The lower house supported the bill 132 votes to 17, with those found violating the news laws set to face up to four years in prison and monetary fines of up to $80,000 pesos (AU $6,970).
Despite receiving unified support from some of the country’s major parties, including the coalition Cambiemos (meaning let’s change), some members of the lower house, including those from the Front for Victory (FpV) party felt the greyhound racing ban had been unfairly labelled as an animal rights bill.
Diana Conti from the FpV, Argentina’s left-leaning opposition, slammed the bill, labelling it ‘unconstitutional’ and ‘fascist’ and making assertions that it would have a detrimental effect on an entire ‘micro economy’, whilst the country is already facing rising unemployment figures.
“The debate has created a false paradox [that consists of saying those who voted ‘no’] do not love animals, and that’s not true… the banning of greyhound racing is not what’s being voted on here, but rather the prohibition of people to trying to find an honest job through this activity… Well, I’m voting ‘no’, whether or not they lynch me in the street,” Conti proclaimed.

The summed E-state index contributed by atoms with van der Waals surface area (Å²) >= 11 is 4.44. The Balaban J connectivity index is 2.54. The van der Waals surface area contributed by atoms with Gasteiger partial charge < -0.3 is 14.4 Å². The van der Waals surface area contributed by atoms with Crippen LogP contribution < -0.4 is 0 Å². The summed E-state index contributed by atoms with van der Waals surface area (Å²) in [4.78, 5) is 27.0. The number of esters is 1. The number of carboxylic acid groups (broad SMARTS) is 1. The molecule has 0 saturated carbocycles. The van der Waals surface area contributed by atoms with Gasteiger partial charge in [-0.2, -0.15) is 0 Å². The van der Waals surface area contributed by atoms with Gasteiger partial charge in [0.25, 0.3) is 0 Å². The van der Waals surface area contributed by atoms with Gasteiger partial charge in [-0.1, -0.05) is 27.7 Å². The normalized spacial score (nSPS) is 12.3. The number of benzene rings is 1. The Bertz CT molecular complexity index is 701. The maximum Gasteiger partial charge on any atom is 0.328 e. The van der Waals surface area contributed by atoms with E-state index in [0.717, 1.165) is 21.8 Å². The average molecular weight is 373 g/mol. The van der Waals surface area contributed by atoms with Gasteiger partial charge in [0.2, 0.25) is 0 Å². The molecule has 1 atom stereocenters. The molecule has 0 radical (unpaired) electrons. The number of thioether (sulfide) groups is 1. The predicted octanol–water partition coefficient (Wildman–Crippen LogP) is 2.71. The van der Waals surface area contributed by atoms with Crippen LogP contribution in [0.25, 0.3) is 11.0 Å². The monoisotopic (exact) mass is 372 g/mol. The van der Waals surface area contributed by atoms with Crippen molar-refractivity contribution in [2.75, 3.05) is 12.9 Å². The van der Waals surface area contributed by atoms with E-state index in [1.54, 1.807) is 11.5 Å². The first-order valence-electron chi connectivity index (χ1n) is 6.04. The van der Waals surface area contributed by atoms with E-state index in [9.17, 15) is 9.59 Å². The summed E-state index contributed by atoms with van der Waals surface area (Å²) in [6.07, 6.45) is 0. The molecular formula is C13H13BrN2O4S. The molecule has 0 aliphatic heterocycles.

However, animal rights group Proyecto Galgo Argentina has been a vocal opponent of the industry, claiming widespread cruelty as they advocated for the shutdown of greyhound racing.
“The training is done without any kind of veterinary supervision. The dogs are subjected to a great physical demand that can end their lives. Animals other than greyhounds are also involved in the ‘sport’ of racing.
“Rabbits, chickens and cats are used as live bait to motivate the greyhounds to run faster. Sometimes, the feet of the bait animals are broken so that their screams of pain excite the dogs.”
Despite the ban being supported by animal rights activists, greyhound owner Juan Jose Provera told the Al Jazeera news agency the Argentinian Government was treating enthusiasts like they were murderers.
“It hurts to see that the country thinks we are mistreating our dogs. They’re like family,” he said.
“They want to ban the races, but that’s a mistake.”
The bill to ban greyhound racing passed through the senate back in 2015, while Freedom of Information documents also revealed Argentina was importing greyhounds from countries including Ireland and Australia.
Argentinian president Mauricio Macri backed the measure and is expected to sign the bill into law in the next few days.